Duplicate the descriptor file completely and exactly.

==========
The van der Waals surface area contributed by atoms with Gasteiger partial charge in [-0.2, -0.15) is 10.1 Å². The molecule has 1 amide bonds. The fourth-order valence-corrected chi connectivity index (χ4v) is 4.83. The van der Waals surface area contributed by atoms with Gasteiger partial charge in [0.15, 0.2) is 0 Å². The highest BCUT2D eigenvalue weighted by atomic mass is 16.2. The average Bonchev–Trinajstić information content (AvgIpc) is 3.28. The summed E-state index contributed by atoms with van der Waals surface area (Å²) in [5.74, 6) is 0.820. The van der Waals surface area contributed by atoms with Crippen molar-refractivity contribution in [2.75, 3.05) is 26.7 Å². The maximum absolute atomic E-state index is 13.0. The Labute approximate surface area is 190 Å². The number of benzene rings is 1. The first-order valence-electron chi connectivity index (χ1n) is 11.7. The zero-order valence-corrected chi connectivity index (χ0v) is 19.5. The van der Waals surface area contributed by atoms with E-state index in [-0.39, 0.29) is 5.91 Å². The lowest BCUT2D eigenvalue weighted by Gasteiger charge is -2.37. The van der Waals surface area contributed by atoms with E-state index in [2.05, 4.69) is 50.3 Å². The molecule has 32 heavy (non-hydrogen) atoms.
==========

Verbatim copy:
The van der Waals surface area contributed by atoms with Gasteiger partial charge in [-0.2, -0.15) is 10.1 Å². The molecule has 1 amide bonds. The fourth-order valence-corrected chi connectivity index (χ4v) is 4.83. The van der Waals surface area contributed by atoms with Gasteiger partial charge in [0.15, 0.2) is 0 Å². The highest BCUT2D eigenvalue weighted by atomic mass is 16.2. The average Bonchev–Trinajstić information content (AvgIpc) is 3.28. The summed E-state index contributed by atoms with van der Waals surface area (Å²) in [5.74, 6) is 0.820. The van der Waals surface area contributed by atoms with Crippen molar-refractivity contribution in [2.75, 3.05) is 26.7 Å². The maximum absolute atomic E-state index is 13.0. The Labute approximate surface area is 190 Å². The number of benzene rings is 1. The first-order valence-electron chi connectivity index (χ1n) is 11.7. The zero-order valence-corrected chi connectivity index (χ0v) is 19.5. The van der Waals surface area contributed by atoms with E-state index in [-0.39, 0.29) is 5.91 Å². The lowest BCUT2D eigenvalue weighted by Gasteiger charge is -2.37. The van der Waals surface area contributed by atoms with E-state index in [2.05, 4.69) is 50.3 Å². The molecule has 32 heavy (non-hydrogen) atoms.